Post-Independence Years in the History of Harare

Jameson Avenue, Salisbury (now Samora Machel Avenue, Harare) in 1970.

Harare (formerly Salisbury until 1982 CE) is the most populous city and capital of Zimbabwe. The city has an area of 371 mi2 (960.6 km2. Situated in northeastern Zimbabwe in the nation’s Mashonaland province, Harare is a metropolitan territory, which also includes the municipalities of Epworth and Chitungwiza. The town sits on a plateau at an elevation of 4,865 feet (1,483 meters ) above sea level.

The Pioneer Column, an armed volunteer force of immigrants organized by Cecil Rhodes, established the city on 12 September 1890 CE as a fort.

Post-Independent History of Harare

The town first boomed under a wave of investment and optimism that followed the nation’s independence in 1980 CE. The city’s name was changed to Harare on 18 April 1982 CE, the second anniversary of Zimbabwean freedom, taking its name from the community near Harare Kopje of the Shona chief Neharawa, whose reported nickname was “he who does not sleep Before.” independence, “Harare” was the name of the black residential region now identified as Mbare.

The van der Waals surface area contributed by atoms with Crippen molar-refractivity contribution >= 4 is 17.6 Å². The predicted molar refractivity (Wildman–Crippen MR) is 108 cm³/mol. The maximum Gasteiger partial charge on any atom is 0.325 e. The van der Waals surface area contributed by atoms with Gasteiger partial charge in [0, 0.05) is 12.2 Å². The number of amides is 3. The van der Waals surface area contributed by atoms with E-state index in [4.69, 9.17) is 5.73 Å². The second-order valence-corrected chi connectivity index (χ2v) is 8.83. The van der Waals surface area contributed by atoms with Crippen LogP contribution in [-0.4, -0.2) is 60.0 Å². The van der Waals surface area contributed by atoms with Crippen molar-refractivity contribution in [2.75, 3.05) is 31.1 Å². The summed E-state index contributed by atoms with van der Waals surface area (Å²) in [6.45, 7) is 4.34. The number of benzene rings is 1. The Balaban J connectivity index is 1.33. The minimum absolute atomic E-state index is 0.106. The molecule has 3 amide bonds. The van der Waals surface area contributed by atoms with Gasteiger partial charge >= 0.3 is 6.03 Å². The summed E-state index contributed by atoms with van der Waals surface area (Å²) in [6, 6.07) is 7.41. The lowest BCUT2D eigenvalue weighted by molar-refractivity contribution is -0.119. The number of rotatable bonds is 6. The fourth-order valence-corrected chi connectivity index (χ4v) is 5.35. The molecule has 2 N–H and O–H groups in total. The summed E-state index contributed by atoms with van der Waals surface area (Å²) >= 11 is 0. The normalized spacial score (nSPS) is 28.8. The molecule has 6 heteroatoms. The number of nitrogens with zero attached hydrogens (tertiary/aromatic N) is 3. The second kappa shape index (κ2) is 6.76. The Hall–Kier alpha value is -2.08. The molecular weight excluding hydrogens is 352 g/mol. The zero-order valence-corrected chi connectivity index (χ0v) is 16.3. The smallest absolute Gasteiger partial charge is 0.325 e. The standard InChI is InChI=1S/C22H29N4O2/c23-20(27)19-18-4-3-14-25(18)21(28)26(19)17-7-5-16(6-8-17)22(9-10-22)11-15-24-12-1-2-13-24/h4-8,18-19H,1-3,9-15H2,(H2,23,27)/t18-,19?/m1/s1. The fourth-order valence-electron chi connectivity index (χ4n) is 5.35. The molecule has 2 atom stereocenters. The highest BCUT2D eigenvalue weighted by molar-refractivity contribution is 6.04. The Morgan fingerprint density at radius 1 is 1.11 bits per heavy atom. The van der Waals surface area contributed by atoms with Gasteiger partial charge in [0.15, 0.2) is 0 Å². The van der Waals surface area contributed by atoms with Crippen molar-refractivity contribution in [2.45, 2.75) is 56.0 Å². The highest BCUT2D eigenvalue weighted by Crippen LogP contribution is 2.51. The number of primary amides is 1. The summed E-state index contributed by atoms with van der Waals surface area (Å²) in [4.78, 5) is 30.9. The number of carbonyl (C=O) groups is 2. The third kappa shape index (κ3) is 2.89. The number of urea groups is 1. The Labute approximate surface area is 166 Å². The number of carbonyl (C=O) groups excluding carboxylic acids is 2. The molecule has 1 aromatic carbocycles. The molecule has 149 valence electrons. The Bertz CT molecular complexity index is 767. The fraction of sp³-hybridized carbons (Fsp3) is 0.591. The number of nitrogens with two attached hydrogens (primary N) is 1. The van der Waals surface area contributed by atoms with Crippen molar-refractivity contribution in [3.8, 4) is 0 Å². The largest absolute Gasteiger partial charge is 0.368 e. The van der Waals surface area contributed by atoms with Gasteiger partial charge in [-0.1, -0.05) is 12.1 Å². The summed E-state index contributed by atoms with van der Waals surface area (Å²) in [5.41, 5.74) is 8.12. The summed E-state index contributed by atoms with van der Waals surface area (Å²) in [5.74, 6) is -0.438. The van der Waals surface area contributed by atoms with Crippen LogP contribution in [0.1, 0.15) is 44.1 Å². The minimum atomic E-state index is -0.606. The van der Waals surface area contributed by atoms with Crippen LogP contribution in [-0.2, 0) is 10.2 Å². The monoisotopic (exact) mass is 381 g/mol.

An important investment in healthcare and education produced a growing and confident middle class, evidenced by the evolution of companies such as Econet Global and innovative architecture and design, illustrated by the Eastgate Centre. A well-known symbol of this era in Harare’s history is the New Reserve Bank Tower, one of the city’s significant landmarks.

However, by 1992 CE, Harare started to encounter an economic downturn. The government replied by establishing neoliberal reforms, which led to a boom in finance, banking, and farming, while leading to notable job losses in manufacturing, thereby significantly increasing unemployment income disparity. Domestic firms failed to compete with foreign imports leading to the fall of numerous institutions, especially in the textile industry.

In the first half twenty-first century, Harare has been unfavorably affected by the economic and political crisis that is tormenting Zimbabwe after the disputed 2002 CE presidential election and 2005 CE parliamentary elections. The chosen elected council was ousted by a government-appointed committee for alleged inefficiency. Still, essential services such as street repairs and rubbish collection rapidly worsened and are now practically non-existent in more inferior parts of the town. In May 2006 CE, the Zimbabwean newspaper the Financial Gazette reported the city in an editorial as a “sunshine city-turned-sewage farm.”

In 2009 CE, Harare was voted to be the most brutal city to live in, according to the EIU (Economist Intelligence Unit’s) livability poll. According to the same poll, the situation was unchanged in 2011 CE, which is based on healthcare, stability, environment and culture, infra, and education.

Was it worth reading? Let us know.